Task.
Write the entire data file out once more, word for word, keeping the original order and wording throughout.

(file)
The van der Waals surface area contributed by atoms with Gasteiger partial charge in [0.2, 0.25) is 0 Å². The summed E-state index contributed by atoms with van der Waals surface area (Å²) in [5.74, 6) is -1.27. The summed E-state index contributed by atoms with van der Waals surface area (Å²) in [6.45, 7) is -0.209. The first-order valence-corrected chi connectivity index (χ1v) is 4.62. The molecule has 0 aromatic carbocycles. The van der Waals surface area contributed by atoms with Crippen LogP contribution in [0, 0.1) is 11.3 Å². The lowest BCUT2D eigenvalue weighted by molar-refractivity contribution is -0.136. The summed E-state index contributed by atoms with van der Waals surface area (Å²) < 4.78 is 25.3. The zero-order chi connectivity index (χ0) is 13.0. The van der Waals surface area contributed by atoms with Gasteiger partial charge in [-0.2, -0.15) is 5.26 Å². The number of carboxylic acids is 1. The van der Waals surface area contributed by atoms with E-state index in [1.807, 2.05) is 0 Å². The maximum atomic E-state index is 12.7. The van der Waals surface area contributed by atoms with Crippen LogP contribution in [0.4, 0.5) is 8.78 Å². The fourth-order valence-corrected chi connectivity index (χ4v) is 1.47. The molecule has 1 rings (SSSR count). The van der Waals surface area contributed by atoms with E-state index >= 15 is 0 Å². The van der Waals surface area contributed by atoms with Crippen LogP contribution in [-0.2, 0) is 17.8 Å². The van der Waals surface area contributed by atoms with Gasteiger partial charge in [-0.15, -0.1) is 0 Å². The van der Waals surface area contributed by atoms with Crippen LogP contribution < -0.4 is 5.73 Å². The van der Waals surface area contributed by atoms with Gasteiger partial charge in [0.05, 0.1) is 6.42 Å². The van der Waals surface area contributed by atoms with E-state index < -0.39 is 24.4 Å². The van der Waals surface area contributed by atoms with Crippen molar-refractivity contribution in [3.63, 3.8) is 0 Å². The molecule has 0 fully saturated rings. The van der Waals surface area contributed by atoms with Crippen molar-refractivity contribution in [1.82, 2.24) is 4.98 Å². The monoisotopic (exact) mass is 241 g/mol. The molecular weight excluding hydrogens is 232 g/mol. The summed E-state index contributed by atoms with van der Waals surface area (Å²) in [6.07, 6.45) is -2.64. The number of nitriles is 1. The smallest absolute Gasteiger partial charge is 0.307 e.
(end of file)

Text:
The van der Waals surface area contributed by atoms with Gasteiger partial charge in [0.2, 0.25) is 0 Å². The summed E-state index contributed by atoms with van der Waals surface area (Å²) in [5.74, 6) is -1.27. The summed E-state index contributed by atoms with van der Waals surface area (Å²) in [6.45, 7) is -0.209. The first-order valence-corrected chi connectivity index (χ1v) is 4.62. The molecule has 0 aromatic carbocycles. The van der Waals surface area contributed by atoms with Crippen LogP contribution in [0, 0.1) is 11.3 Å². The lowest BCUT2D eigenvalue weighted by molar-refractivity contribution is -0.136. The summed E-state index contributed by atoms with van der Waals surface area (Å²) < 4.78 is 25.3. The zero-order chi connectivity index (χ0) is 13.0. The van der Waals surface area contributed by atoms with Gasteiger partial charge in [-0.2, -0.15) is 5.26 Å². The number of carboxylic acids is 1. The van der Waals surface area contributed by atoms with E-state index in [1.807, 2.05) is 0 Å². The maximum atomic E-state index is 12.7. The van der Waals surface area contributed by atoms with Crippen LogP contribution in [0.4, 0.5) is 8.78 Å². The fourth-order valence-corrected chi connectivity index (χ4v) is 1.47. The molecule has 1 rings (SSSR count). The van der Waals surface area contributed by atoms with E-state index >= 15 is 0 Å². The van der Waals surface area contributed by atoms with Crippen LogP contribution in [-0.2, 0) is 17.8 Å². The van der Waals surface area contributed by atoms with Gasteiger partial charge in [-0.15, -0.1) is 0 Å². The van der Waals surface area contributed by atoms with Crippen LogP contribution < -0.4 is 5.73 Å². The van der Waals surface area contributed by atoms with Gasteiger partial charge in [0.05, 0.1) is 6.42 Å². The van der Waals surface area contributed by atoms with E-state index < -0.39 is 24.4 Å². The van der Waals surface area contributed by atoms with Crippen molar-refractivity contribution in [3.63, 3.8) is 0 Å². The molecule has 0 fully saturated rings. The van der Waals surface area contributed by atoms with Crippen molar-refractivity contribution in [1.82, 2.24) is 4.98 Å². The monoisotopic (exact) mass is 241 g/mol. The molecular weight excluding hydrogens is 232 g/mol. The summed E-state index contributed by atoms with van der Waals surface area (Å²) in [6.07, 6.45) is -2.64. The number of nitriles is 1. The smallest absolute Gasteiger partial charge is 0.307 e.